Formatting CiK

Manuscript Formatting Guidelines

Formatting and Reporting

Authors should submit an abstract of up to 300 words that concisely describes the content of the paper. For reviews and research reports this abstract should describe the background, purpose, methods, results, and interpretation of the current study.

There are no page limitations for the main text of articles submitted to Communications in Kinesiology. The journal values completeness of information and transparency in reporting. Authors are encouraged to be as concise as possible to enhance readability but prioritize full information disclosure and reporting.

Section formatting is dependent on the type of article that is being submitted. In general, articles should follow guidelines of a higher-level hierarchical structure; however, authors are free to define subsections in whatever way they think will be most appropriate. Tables, figures, and artwork should be high quality and should be placed directly in the text.

Communications in Kinesiology publishes articles in the English language. Authors must follow the most recent and relevant reporting guidelines, which can be found on the EQUATOR Network ( The checklist for each reporting guideline used should be provided with submission.

Data, Code, and Materials Sharing Policy

Authors are required to submit supplementary files to allow researchers and practitioners to replicate and apply their work. This should include, at a minimum, data, code, and syntax necessary to recreate the analyses.

Additional supplementary material may include, but is not limited to, instructions to participants, survey materials, scales, and questionnaires.

Upon acceptance and publication, supplementary material will be made freely available in a public repository/archive with a link provided within the manuscript. Authors may choose to include this link within the text at the time of submission. Authors are free to use any repository that renders data and materials freely and publicly accessible and provides a digital object identifier (DOI) to ensure that the data remain persistent, unique and citable. Potential repositories include (but are not limited to), the Open Science FrameworkFigshare, Harvard Dataverse, Zenodo, and Dryad. A comprehensive list of available data repositories is available at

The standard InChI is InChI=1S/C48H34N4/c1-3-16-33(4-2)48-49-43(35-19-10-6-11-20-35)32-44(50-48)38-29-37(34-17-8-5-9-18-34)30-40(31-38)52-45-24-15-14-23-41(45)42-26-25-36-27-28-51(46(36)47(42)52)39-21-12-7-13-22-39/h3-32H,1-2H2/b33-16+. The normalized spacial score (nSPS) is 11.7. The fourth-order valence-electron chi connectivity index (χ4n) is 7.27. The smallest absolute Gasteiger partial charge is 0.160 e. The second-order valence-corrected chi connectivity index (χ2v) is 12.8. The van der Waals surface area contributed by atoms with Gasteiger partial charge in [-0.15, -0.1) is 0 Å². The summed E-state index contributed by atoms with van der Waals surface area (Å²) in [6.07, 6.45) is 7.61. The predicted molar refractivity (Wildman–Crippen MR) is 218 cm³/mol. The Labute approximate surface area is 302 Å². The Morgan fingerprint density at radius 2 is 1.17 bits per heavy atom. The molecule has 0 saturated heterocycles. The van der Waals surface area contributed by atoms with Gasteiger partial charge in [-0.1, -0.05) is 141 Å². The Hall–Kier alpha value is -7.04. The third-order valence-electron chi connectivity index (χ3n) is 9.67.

If authors do not include a link within the text at the time of submission, then it will be inserted upon acceptance and publication.

Raw data must be accompanied by guidance notes, where required, to assist other scientists in replicating the analysis pipeline. Authors are required to upload any relevant analysis scripts and other digital experimental materials that would assist replication.

Any supplementary figures, tables, or other text (such as supplementary methods) can either be included as standard supplementary information that accompanies the paper, or they can be archived together with the data. Please note that the raw data itself should be archived (see above) rather than submitted to the journal as supplementary material.